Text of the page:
La Nanete possibly portrays Anne Bulkeley, Duchess of Berwick, known as 'la belle Nanette' .The Duke was an illegitimate son of James n and resident in France. Like La Milordine this piece is probably an 'English' dance. It is followed by the sarabande Les Sentimens, one of Couperin's most gently expressive pieces which is in complete contrast to the grandeur of La Majestueuse. La Pastorelle was originally published as a vocal piece.
With Les Nonetes, the young nuns, one a blond and one a brunette, we have the first of Couperin's many portraits of the dubious morals of his time. This title also demonstrates his addiction to play on words. Furetiere, in his Dictionnaire Universel of 1701, says that the word Nonnette, which is a marsh-tit as well as a nun, when used in the burlesque style (a style often indicated by Couperin) means that these young ladies are; 'up to all the finest tricks of love. A young man who frequented a convent of these birds did not find one who greeted his designs with coldness, whether nun, whether nonette'. He also says that 'blond beauties wear less well than brunettes, they are less lively and less fun'.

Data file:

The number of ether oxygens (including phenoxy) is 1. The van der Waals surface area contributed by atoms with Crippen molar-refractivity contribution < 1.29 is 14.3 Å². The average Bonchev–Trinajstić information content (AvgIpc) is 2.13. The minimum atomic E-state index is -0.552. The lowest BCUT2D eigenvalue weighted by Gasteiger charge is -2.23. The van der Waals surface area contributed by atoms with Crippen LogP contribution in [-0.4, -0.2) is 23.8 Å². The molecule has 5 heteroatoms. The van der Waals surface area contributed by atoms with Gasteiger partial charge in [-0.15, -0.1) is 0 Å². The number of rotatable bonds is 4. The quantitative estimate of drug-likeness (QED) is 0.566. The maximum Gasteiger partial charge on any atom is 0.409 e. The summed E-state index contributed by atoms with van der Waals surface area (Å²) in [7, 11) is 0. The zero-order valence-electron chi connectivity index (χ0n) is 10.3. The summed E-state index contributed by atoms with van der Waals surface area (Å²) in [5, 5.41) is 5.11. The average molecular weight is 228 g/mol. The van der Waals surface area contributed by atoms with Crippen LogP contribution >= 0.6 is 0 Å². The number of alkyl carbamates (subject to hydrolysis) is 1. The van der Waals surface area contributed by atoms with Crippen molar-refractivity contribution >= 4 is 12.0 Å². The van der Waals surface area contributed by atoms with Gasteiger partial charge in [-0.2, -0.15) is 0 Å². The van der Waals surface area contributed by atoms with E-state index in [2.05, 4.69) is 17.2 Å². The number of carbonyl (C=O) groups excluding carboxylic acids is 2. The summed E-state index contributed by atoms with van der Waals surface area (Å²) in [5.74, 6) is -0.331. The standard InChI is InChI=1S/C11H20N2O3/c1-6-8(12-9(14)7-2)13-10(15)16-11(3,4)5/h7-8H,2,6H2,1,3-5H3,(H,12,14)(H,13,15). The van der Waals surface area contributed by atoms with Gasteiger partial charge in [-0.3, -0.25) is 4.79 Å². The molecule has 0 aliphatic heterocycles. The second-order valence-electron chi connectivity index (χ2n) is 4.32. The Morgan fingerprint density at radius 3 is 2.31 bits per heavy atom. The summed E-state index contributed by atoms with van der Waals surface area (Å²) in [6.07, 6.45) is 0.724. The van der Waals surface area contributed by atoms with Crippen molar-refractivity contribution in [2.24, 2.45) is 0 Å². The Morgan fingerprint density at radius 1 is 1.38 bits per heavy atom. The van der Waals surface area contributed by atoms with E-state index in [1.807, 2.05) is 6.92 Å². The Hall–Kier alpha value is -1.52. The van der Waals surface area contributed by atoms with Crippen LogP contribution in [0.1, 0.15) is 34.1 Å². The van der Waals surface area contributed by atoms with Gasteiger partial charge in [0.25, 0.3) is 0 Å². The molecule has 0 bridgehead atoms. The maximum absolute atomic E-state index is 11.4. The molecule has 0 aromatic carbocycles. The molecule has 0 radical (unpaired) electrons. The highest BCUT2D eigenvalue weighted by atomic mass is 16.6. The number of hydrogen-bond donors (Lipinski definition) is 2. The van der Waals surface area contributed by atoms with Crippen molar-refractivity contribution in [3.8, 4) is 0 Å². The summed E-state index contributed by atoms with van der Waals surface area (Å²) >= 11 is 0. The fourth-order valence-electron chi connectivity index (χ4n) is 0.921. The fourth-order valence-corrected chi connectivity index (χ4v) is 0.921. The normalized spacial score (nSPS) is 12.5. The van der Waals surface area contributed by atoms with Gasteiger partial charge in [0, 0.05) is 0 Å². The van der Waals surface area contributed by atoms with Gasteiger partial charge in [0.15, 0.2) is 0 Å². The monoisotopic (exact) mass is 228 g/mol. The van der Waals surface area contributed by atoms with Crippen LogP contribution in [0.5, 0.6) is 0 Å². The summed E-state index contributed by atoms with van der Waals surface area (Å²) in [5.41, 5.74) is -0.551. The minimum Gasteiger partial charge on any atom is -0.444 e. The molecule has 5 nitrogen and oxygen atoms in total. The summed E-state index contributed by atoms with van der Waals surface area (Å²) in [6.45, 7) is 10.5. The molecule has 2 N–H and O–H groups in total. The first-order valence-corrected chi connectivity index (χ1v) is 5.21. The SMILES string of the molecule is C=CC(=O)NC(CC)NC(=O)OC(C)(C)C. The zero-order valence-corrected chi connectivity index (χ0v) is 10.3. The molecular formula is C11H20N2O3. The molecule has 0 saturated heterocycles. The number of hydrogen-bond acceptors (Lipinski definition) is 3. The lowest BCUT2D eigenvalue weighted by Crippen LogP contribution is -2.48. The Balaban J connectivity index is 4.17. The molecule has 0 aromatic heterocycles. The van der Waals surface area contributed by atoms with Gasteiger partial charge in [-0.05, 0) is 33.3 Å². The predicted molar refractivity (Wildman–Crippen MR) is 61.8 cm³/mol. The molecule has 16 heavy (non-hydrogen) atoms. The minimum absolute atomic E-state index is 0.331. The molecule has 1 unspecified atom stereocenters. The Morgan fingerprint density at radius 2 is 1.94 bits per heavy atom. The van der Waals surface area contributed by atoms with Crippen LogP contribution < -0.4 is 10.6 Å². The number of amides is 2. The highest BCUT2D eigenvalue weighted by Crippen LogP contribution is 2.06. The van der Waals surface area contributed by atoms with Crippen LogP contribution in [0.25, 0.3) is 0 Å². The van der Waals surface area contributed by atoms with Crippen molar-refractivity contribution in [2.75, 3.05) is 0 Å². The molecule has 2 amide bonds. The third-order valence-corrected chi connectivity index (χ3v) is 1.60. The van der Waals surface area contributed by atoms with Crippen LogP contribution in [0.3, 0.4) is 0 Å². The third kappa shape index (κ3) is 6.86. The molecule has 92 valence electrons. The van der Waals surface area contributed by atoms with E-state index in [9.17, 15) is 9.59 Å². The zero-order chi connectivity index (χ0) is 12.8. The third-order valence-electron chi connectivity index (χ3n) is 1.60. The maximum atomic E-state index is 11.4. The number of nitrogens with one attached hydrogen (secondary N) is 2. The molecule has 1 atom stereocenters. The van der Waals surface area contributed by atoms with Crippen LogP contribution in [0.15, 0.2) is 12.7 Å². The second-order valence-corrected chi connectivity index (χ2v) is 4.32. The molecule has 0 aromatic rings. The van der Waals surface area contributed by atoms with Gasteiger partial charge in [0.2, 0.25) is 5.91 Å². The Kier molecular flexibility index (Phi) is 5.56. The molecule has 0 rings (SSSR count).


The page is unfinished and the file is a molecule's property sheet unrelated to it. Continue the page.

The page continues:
The gavotte La Bourbonnoise, refers to the Duchess of Bourbon, a pupil of Couperin. This mischievous and popular sister of the Duke of Maine smoked a pipe and could drink any woman and most men under the table. La Manon is presumably the famous actress daughter of the playwright Florent Dancourt, since he and the rest of his family are represented later in the Ordres. L' Enchanteresse is also the title of a painting by Watteau, in which a young man plays the guitar to two girls on the banks of a river. In the lute/ guitar register, with its classic portrayal of musical water in the final couplet, this piece could well be based on the painting. La Fleurie ou la tendre Nanette is probably an illegitimate, the daughter of the Dauphin whose mother was the actress La Raisin. She was said to be 'lovely as an angel' and her father called her Mademoiselle de Fleury. This Nanette could not be the Duchess of Berwick since Couperin would never have referred to an aristocrat as 'tendre'. More knowledge of the characters of these two Nanettes would help to confirm the subjects of Couperin's two portraits. Les Plaisirs de Saint-Germain-en-Laye must have been familiar to Couperin because he had a house there from 1710-1716, presumably to be near his pupils at the exiled Stuart Court.